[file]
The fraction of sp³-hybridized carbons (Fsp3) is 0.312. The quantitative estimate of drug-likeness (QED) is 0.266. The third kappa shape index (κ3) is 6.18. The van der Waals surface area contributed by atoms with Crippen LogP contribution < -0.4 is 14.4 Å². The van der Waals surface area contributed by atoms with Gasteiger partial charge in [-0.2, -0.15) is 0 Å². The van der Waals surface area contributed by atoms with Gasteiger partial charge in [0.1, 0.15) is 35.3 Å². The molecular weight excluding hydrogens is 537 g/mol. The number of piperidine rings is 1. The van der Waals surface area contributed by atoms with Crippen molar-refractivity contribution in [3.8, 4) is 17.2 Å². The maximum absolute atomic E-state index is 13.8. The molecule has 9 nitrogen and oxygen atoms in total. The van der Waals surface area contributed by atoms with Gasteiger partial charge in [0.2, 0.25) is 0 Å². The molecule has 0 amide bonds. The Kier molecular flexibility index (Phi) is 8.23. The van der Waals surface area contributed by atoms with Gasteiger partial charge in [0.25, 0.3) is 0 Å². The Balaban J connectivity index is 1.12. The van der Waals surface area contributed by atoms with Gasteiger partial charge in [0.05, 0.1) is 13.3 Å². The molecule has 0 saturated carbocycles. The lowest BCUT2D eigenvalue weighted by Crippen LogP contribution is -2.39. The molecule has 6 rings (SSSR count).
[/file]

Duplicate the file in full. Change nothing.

The fraction of sp³-hybridized carbons (Fsp3) is 0.312. The quantitative estimate of drug-likeness (QED) is 0.266. The third kappa shape index (κ3) is 6.18. The van der Waals surface area contributed by atoms with Crippen LogP contribution < -0.4 is 14.4 Å². The van der Waals surface area contributed by atoms with Gasteiger partial charge in [-0.2, -0.15) is 0 Å². The van der Waals surface area contributed by atoms with Gasteiger partial charge in [0.1, 0.15) is 35.3 Å². The molecular weight excluding hydrogens is 537 g/mol. The number of piperidine rings is 1. The van der Waals surface area contributed by atoms with Crippen molar-refractivity contribution in [3.8, 4) is 17.2 Å². The maximum absolute atomic E-state index is 13.8. The molecule has 9 nitrogen and oxygen atoms in total. The van der Waals surface area contributed by atoms with Gasteiger partial charge in [0.2, 0.25) is 0 Å². The molecule has 0 amide bonds. The Kier molecular flexibility index (Phi) is 8.23. The van der Waals surface area contributed by atoms with Gasteiger partial charge in [0.25, 0.3) is 0 Å². The Balaban J connectivity index is 1.12. The van der Waals surface area contributed by atoms with Gasteiger partial charge in [0.05, 0.1) is 13.3 Å². The molecule has 0 saturated carbocycles. The lowest BCUT2D eigenvalue weighted by Crippen LogP contribution is -2.39. The molecule has 6 rings (SSSR count).